TeaSource in Highland, circa 2002. Remember those tea chests lids on the wall?
My wife Liz has been unbelievably supportive throughout this whole journey, even pre-TeaSource when I was taking over whole kitchen cabinets with strange tea packages and tea paraphernalia. From the moment I told her I was thinking of quitting my career and opening a tea business up through this year when we have been incredibly busy dealing with new federal laws and regulations impacting our business, she has been behind me.
Patience, support, flexibility, and creativity have been among the gifts she has given me. She’s been amazing.
The first couple of years were rough. Most folks had never heard of a tea store before. So that meant lots of education, proselytizing, sampling, etc. was necessary. Initially, I had one employee besides myself, Jen H. She was there during construction and for many years afterward and was key to getting TeaSource integrated into the neighborhood.
We had a number of colleges nearby so we employed lots of students in the early years. We have always been really lucky to have great employees, many of whom have been with us long-term.
We do tend to start them off young.
Circa 2003, my daughter Mag surveying her domain.
Remember my little wall of tea chests? Today wooden tea chests are no more. They are just a part of tea history.
In addition to the challenges, there were also a lot of successes, acceptance, and love shown to TeaSource in the first couple of years.
Thanks to the many, many people, staff, suppliers, neighbors, family, and customers who survived those first 2-3 years and began to establish a tea foothold in the Twin Cites, providing a solid foundation from which to spread our message.
You could say TeaSource was born in Usk, Monmouthshire, Wales (United Kingdom) on November 15, 1840, when Augustus Waddington was born. He was the first Waddington to go into the tea business.
Augustus was not the first born male child (look up primogeniture on Wikipedia), so he was destined to leave Wales in search of fame and fortune. He arrived in Ceylon, now called Sri Lanka, in 1868 to work in the coffee industry. The following year the Great Coffee Blight of 1869 struck Ceylon and in short order wiped out the entire coffee industry. So all those ravaged coffee plantations were converted into tea estates.
Augustus stayed in Ceylon for 10 years working at more than eight of the early tea estates.
Flash forward; I founded TeaSource in my spare bedroom in 1997. In late 1998 (more than a year after I founded TeaSource) I ran across Augustus’ unpublished memoir in a box of old family memorabilia, which no one in my family knew about.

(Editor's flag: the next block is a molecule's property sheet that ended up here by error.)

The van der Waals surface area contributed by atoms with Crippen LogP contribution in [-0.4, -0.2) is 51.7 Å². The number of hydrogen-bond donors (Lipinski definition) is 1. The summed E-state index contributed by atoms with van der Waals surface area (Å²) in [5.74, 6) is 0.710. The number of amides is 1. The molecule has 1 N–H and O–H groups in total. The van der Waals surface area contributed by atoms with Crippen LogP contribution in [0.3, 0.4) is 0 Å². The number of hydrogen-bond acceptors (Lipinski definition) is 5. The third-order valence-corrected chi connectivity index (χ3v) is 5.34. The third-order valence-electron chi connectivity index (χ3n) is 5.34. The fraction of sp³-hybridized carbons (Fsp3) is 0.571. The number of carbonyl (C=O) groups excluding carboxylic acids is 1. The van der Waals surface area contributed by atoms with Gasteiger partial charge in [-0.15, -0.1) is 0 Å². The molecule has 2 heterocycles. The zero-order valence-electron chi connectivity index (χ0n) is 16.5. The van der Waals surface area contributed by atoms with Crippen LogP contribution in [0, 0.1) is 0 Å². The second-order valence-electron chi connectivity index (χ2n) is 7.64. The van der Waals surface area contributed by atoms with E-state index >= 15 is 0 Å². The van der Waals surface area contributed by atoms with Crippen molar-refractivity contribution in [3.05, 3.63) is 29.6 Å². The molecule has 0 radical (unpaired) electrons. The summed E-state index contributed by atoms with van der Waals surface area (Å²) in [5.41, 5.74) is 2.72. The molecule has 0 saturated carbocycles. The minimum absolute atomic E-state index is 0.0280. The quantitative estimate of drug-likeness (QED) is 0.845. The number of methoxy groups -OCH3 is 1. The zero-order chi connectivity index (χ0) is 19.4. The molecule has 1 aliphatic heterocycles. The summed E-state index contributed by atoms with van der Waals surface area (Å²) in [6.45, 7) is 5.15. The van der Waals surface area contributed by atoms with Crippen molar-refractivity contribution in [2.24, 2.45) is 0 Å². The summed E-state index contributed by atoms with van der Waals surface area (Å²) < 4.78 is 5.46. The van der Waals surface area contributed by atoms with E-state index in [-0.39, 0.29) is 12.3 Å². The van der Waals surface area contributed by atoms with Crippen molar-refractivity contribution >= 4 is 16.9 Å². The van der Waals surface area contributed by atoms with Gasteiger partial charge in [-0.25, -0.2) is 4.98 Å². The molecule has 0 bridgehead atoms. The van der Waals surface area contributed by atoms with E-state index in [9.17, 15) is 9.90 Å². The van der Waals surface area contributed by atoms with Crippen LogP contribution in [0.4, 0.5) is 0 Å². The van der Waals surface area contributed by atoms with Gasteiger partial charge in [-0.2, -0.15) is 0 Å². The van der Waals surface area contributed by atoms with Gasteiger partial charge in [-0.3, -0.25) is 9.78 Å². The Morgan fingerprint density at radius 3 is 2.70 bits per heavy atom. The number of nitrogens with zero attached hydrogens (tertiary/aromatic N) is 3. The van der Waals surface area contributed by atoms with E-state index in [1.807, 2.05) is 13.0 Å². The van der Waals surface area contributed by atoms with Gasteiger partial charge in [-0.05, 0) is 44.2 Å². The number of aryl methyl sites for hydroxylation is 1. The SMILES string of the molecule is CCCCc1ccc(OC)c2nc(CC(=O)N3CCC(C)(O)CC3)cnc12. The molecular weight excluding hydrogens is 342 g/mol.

The unpublished memoir of my great grandfather.
Buried in this memoir were about 15 pages describing my great grandfather’s time in Ceylon. Including some cryptic references messages to his brother Henry, who was in southern India.
Map of Ceylon and south India, where 2 brothers were working in the tea industry in the late 1870’s.
During this same time, i.e. the beginnings of TeaSource, I immersed myself in tea knowledge. I was able to purchase a copy of the original reference work on tea, All About Tea, by William Ukers, a 1,127 page two volume book on tea, published in 1935 and out of print for decades.
The original reference book on tea.
The inside front cover of Ukers, All About Tea.
Published 1935, and still on the book shelf of most tea professionals. And as I was working my way thru this tome, on page 143 I ran across this:
Apparently Henry stayed in the tea industry for most of his life (unlike Augustus who left Ceylon and moved to Kansas after 10 years).
Then a few years laterout of the blue, an employee came to me and said, “Bill, there are a couple of customers who would like to talk to you.” Being a good Minnesotan, I assumed I had done something wrong and they were there to complain.
Instead, they turned out to be regular customers who greeted me with smiles and handshakes and compliments about TeaSource. They were the ultimate Minnesota Snow Birds - spending summers in Minnesota (her birthplace) and winters in southern India, the Nilgiris (his birthplace). On their most recent stay in India in the city of Coimbatore (the center of the south Indian tea trade for the last 100 years), they had dinner at the Coimbatore Planter’s Club.
Above, the official history of the Coimbatore Club book.
(I have to digress here for a moment: when the British established tea plantations anywhere in the world, they would very quickly also establish “Planter’s Clubs” where the British owners and managers of the plantations could go to relax, drink, race, gamble, socialize, scandalize etc. Think Downton Abbey with a dash of Mar-a-Largo thrown in.)
These TeaSource customers, while walking down the hallway lined with all the historical information about the Coimbatore Club, ran across plaques showing all the past presidents of the Coimbatore Club going back to 1910. Lo and behold, there was H. Waddington, President from Sept. 1920 thru June 1921. They took pictures of the plaque to bring back and share with me.
Mr. H. Waddington, Sep 1920 – Jun 1921
Photo in the Coimbatore Club book. It is likely Henry Waddington is in this picture.
So after an 80 year break, the Waddington family returned to the tea business: from my spare bedroom in 1997 to the first retail store in 1998.
And we keep rolling forward today.
By Sean Miner | Eden Prairie Sun Current